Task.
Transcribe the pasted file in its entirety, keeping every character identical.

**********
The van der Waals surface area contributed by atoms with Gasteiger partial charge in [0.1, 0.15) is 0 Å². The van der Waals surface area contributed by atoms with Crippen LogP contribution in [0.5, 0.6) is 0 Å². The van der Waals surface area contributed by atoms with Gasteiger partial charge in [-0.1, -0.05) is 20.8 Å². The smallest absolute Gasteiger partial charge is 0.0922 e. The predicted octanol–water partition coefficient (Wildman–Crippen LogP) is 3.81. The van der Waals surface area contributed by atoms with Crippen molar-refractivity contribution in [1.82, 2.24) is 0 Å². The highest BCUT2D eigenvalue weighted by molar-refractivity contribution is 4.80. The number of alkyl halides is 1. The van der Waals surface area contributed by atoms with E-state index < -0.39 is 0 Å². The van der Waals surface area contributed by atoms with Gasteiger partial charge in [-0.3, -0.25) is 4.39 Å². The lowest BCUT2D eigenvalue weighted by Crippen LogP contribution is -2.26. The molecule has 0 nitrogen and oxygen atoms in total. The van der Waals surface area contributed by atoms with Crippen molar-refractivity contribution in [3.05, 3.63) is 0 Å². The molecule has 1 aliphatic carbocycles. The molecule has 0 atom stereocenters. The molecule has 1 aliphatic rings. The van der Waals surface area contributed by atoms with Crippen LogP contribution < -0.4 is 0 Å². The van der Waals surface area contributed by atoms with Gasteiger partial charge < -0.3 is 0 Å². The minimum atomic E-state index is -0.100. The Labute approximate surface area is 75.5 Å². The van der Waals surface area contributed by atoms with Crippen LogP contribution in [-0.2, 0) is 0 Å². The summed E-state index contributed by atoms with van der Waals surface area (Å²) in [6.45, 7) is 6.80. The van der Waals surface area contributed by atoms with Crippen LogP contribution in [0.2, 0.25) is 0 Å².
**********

The van der Waals surface area contributed by atoms with Gasteiger partial charge in [0.1, 0.15) is 0 Å². The van der Waals surface area contributed by atoms with Crippen LogP contribution in [0.5, 0.6) is 0 Å². The van der Waals surface area contributed by atoms with Gasteiger partial charge in [-0.1, -0.05) is 20.8 Å². The smallest absolute Gasteiger partial charge is 0.0922 e. The predicted octanol–water partition coefficient (Wildman–Crippen LogP) is 3.81. The van der Waals surface area contributed by atoms with Crippen molar-refractivity contribution in [1.82, 2.24) is 0 Å². The highest BCUT2D eigenvalue weighted by molar-refractivity contribution is 4.80. The number of alkyl halides is 1. The van der Waals surface area contributed by atoms with E-state index < -0.39 is 0 Å². The van der Waals surface area contributed by atoms with Gasteiger partial charge in [-0.3, -0.25) is 4.39 Å². The lowest BCUT2D eigenvalue weighted by Crippen LogP contribution is -2.26. The molecule has 0 nitrogen and oxygen atoms in total. The van der Waals surface area contributed by atoms with Crippen molar-refractivity contribution in [3.05, 3.63) is 0 Å². The molecule has 1 aliphatic carbocycles. The molecule has 0 atom stereocenters. The molecule has 1 aliphatic rings. The van der Waals surface area contributed by atoms with Crippen LogP contribution < -0.4 is 0 Å². The van der Waals surface area contributed by atoms with Gasteiger partial charge < -0.3 is 0 Å². The minimum atomic E-state index is -0.100. The Labute approximate surface area is 75.5 Å². The van der Waals surface area contributed by atoms with Crippen LogP contribution in [-0.2, 0) is 0 Å². The summed E-state index contributed by atoms with van der Waals surface area (Å²) in [6.45, 7) is 6.80. The van der Waals surface area contributed by atoms with Crippen LogP contribution in [0.2, 0.25) is 0 Å².